19 May 2012 | english harbour, antigua
Bubbles and crew ran completely broke of funds after Carine flew back to Amsterdam. Having neither cash nor credit via any type of card, Diego and I resorted to trading. For a couple dive tanks we got the jib sail repaired, for a regulator we got fresh produce out of a local garden. We were able to sell our gasoline (no longer of any value to us as we no longer have an outboard) to the Barbados cruising club commodore, Dr. Mike, to help raise cash to pay for check out costs. Thanks to local sailor Wipers we were lent a dingy to use for our days there.
One morning I woke to what I thought sounded like horses surrounding the boat to find that there were indeed horses swimming around our boat. I jumped in to join them in the pretty turquoise waters and was even able to ride one briefly. Besides making lots of good rum, Barbados also has some mighty fine race horses and the low impact training of ocean swimming is just the trick to their success.
Also in Barbados we bumped into old friend John and Jack on sailboat Iris who we hadn’t seen since Simonstown in South Africa. It was nice to share the intricacies of Barbados (the local McDonalds was shut down because they didn’t serve fried chicken, KFCs are everywhere) with an old friend I had first met at a remote island in the middle of the Indian Ocean, but like always with sailing friends the brief reunion was followed by another goodbye as Diego and I set out for St. Lucia.
Our passage to St. Lucia was smooth sailing with spinnaker flying most the way. Spotted dolphins greeted us with the sunrise. We arrived at the south end of the island near the international airport only to discover my brother Joe was flying into the local airport on the north end of the island (a 30 miles sail). We found him in Rodney Bay with captain hat on and rum bottle in hand and so began the celebration of the Bubbles round the World circumnavigation (also helping the celebration was St. Lucia Jazz Fest which included the likes of Ziggy Marly and Diana Ross). Also making an appearance was the Barbados commodore Dr. Mike who has sailed his 30 footer over for the Jazz fest.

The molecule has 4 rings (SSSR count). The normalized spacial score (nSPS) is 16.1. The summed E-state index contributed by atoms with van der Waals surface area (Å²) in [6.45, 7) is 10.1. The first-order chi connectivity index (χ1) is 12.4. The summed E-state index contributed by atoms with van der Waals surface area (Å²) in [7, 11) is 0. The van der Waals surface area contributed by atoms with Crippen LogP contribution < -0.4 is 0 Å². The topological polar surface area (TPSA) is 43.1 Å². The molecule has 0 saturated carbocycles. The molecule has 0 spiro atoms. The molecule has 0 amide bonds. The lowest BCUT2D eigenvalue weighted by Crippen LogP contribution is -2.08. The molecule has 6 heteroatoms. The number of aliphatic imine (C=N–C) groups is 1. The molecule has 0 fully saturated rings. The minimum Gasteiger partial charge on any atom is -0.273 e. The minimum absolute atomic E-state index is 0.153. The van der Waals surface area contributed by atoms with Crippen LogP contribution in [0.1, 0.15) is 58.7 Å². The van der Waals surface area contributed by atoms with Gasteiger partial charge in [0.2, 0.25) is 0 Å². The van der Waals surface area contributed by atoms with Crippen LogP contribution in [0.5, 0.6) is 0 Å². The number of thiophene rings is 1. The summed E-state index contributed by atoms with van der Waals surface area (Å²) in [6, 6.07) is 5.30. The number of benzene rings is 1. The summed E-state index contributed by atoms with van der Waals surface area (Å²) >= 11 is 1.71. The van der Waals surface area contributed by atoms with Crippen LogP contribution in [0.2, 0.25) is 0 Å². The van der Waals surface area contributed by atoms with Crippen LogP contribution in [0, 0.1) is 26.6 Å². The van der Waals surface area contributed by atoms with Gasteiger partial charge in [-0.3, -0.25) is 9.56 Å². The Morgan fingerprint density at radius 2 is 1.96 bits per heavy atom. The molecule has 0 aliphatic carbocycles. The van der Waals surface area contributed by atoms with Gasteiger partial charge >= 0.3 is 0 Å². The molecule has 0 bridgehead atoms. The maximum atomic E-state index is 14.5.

Setting sail for Antigua to meet more crew we made only 4 miles towards our destination in the first 6 hours as we beat into 25 knots easterlies with current against us. Overcast skies with rain squalls didn’t help our hangovers from the Madagascar rum drinking the previous night and in a rare occurrence Diego even puked. Once to windward of Martinique the wind shifted southeasterly in our favor and like a rocket we shot the next 170 miles in just over a day.
We arrived into English Harbour just before 4 am. The stylishly lit massive megayachts and classic sailing vessels (many with masts so tall they need the red aviation lights to warn passing aircraft) that were left over from sailing race week just a couple weeks before grabbed our attention in the otherwise dark and quiet hurricane hole. We tied up between two classic schooners at Nelson’s Dockyard but it wasn’t until morning when we walked ashore and looked back that we saw how dwarfed Bubbles was amongst the shiny boats (Bubble still ranked as the prettiest amongst our circle).
Joining as crew that day to carry on the festivities was Paddy King, a true Bubbles diehard , out of London town, crewed across the Mozambique Channel; Molly Smith, aka Starbird, out of Omaha Nebraska, returning from recently crewing up the Amazon river; and Barbara, a Bubbles rookie, out of the Netherlands, raised sailing in the North Sea. Also just happening to be in Antigua working on another boat was Sara from Texas who I had met in Jamaica three years before when starting the journey. With such a crowd together a hike up to Shirley Heights was in order for the Sunday afternoon steel drum band. Donning the Bubbles shirts we carried the party into the night and in true Bubbles fashion were last ones to leave (this made for an interesting hike back down from the cliff overlooking Antigua as we had no flashlights). Up at sunrise we set sail for Barbuda.